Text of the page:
Phillies (9-12) vs. Pirates (11-9)
7:05 p.m. – CSN
Tuesday’s Pirates starter Jeff Locke entered play with a .291 opponents’ batting average and 5.67 career ERA. The Phillies went 2 for 20 and didn’t score, prompting Charlie Manuel to vent about an offense that is struggling to even hit fastballs these days.
Not hitting fastballs
The Phils have a .701 team OPS against fastballs this season, 85 points below the National League average. They just aren’t making solid contact. The 21 double plays they’ve grounded into leads the NL, and only the Padres have hit more balls on the ground.
The Phillies rank 22nd in slugging percentage and 24th in on-base percentage.
The offense isn’t walking or hitting for power. The Phillies have 14 home runs. So do the Upton brothers in Atlanta, in 581 fewer plate appearances.
Locke wasn’t exactly a tough starter to face, but Wandy Rodriguez (2-0, 0.56) will be, especially for a team that has the worst on-base percentage (.239) in the majors against left-handed pitching.
For the Phillies, Roy Halladay (2-2, 6.04) looks to build on two very positive steps against the Marlins and Cardinals.
Halladay switching it up
Over his first two starts, Halladay averaged 26 pitches per inning, allowing 18 baserunners in 7 1/3 innings.
Over his last two starts, Halladay averaged 13 pitches per inning, allowing 10 baserunners in 15 innings.
Halladay is working more efficiently, even if he’s still struggling to throw first-pitch strikes. Doc’s career first-pitch strike percentage is 64.2 percent, but this season it’s below 53 percent. His cutter no longer has the same bite, so he’s not starting batters with it as much anymore and he will probably never again be the hyper-efficient pitcher he was in his very long prime.
From 2007-12, Halladay threw a first-pitch cutter to lefties 47 percent of the time. This season, he’s started just three of 43 lefties with a cutter, opting to go with more early-count curveballs than ever before.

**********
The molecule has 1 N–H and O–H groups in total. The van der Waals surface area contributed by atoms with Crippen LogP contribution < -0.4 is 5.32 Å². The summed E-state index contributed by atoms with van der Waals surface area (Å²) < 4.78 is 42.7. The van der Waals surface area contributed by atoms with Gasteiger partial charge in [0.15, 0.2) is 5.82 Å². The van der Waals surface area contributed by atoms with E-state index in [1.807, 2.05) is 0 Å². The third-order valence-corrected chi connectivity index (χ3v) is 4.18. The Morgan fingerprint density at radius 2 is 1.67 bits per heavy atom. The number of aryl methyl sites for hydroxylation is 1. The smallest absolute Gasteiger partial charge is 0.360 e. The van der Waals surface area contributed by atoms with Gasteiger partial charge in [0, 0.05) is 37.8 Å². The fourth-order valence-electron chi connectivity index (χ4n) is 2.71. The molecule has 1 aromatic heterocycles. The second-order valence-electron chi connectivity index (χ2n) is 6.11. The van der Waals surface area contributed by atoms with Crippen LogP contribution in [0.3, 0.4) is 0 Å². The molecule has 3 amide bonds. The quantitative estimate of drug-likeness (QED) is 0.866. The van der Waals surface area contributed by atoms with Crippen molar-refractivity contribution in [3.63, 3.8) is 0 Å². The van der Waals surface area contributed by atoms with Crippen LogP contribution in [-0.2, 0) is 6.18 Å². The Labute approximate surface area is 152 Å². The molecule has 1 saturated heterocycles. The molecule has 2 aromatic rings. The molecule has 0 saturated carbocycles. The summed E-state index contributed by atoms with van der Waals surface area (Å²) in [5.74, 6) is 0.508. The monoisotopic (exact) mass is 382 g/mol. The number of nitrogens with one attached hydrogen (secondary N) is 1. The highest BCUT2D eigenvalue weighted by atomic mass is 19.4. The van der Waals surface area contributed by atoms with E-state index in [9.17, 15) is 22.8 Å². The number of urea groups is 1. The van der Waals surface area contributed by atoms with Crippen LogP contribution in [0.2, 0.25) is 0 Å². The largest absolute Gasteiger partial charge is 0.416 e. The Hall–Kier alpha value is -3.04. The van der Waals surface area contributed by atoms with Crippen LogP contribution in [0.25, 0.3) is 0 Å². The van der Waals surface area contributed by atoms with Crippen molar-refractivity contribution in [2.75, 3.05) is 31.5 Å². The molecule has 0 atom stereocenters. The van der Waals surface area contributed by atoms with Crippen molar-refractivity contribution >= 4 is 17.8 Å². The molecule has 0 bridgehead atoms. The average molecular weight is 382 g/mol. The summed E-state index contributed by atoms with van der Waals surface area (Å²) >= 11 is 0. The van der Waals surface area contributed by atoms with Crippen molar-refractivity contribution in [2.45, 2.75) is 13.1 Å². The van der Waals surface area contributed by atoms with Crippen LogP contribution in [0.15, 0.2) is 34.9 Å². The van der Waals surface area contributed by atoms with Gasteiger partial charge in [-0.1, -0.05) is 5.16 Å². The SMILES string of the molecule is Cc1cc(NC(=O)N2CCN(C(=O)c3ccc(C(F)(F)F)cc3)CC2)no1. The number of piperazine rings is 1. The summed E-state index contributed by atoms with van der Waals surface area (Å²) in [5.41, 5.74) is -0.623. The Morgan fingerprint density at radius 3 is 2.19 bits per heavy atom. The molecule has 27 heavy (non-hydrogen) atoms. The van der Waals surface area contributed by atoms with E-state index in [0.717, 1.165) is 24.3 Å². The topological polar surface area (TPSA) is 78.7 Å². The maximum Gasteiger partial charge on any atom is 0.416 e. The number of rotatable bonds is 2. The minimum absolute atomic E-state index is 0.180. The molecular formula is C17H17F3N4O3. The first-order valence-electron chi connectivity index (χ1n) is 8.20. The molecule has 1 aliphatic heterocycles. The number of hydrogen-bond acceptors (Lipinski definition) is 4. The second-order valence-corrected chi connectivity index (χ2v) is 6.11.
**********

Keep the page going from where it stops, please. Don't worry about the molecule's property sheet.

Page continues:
The curve has been Halladay’s best weapon in 2013, holding the opposition to 1 for 19 with 12 strikeouts. Against the cutter, batters are 9 for 21 with three homers and two doubles.
Doc has dominated these Pirates in the past, going 4-1 with a 0.98 ERA and 0.80 WHIP in six starts. Current Bucs are batting .181 off him. Starters Andrew McCutchen, Neil Walker, Pedro Alvarez and Clint Barmes are a combined 2 for 32.
Rodriguez has been absolutely unhittable through three starts, limiting opponents to a .096 batting average. He’s allowed six baserunners in 16 innings, and is coming off a seven-inning, one-hit, no-run start against the mighty Braves.
Lefties, righties, it hasn’t mattered for Rodriguez so far. Lefties are 1 for 8 and righties are 4 for 44 with 11 strikeouts.
Rodriguez has a four-seam fastball, a two-seam fastball, a curveball, and he’ll very sparingly use a changeup when ahead in the count to right-handed hitters. The Phillies have had major issues hitting two-seamers lately, so expect to see plenty of them.
The mid-70s curve has been Rodriguez’s out-pitch for as long as he’s been in the bigs, and it’s held opponents to a .210 batting average since 2010.
The Phillies blasted Rodriguez the last time they saw him (seven runs in four innings on April 2, 2011) but were shut down completely in his previous two outings. In those outings in 2009 and 2010, Rodriguez threw 14 innings, allowed one run on 12 hits and struck out 13.
Jimmy Rollins is 6 for 15 off the crafty lefty and Michael Young is 6 for 18. Ryan Howard is a surprising 4 for 12 with a homer.
Howard has driven in just five of 43 baserunners. That RBI success rate of 11.6 percent ranks 242nd in baseball and partially explains why the Phillies have been struggling so much to score runs.
He has one homer and six RBIs through 19 games. Even during his ugly half-season in 2012, he had four homers and nine RBIs through his first 19.
Phillies (9-12) vs. Pirates (11-9)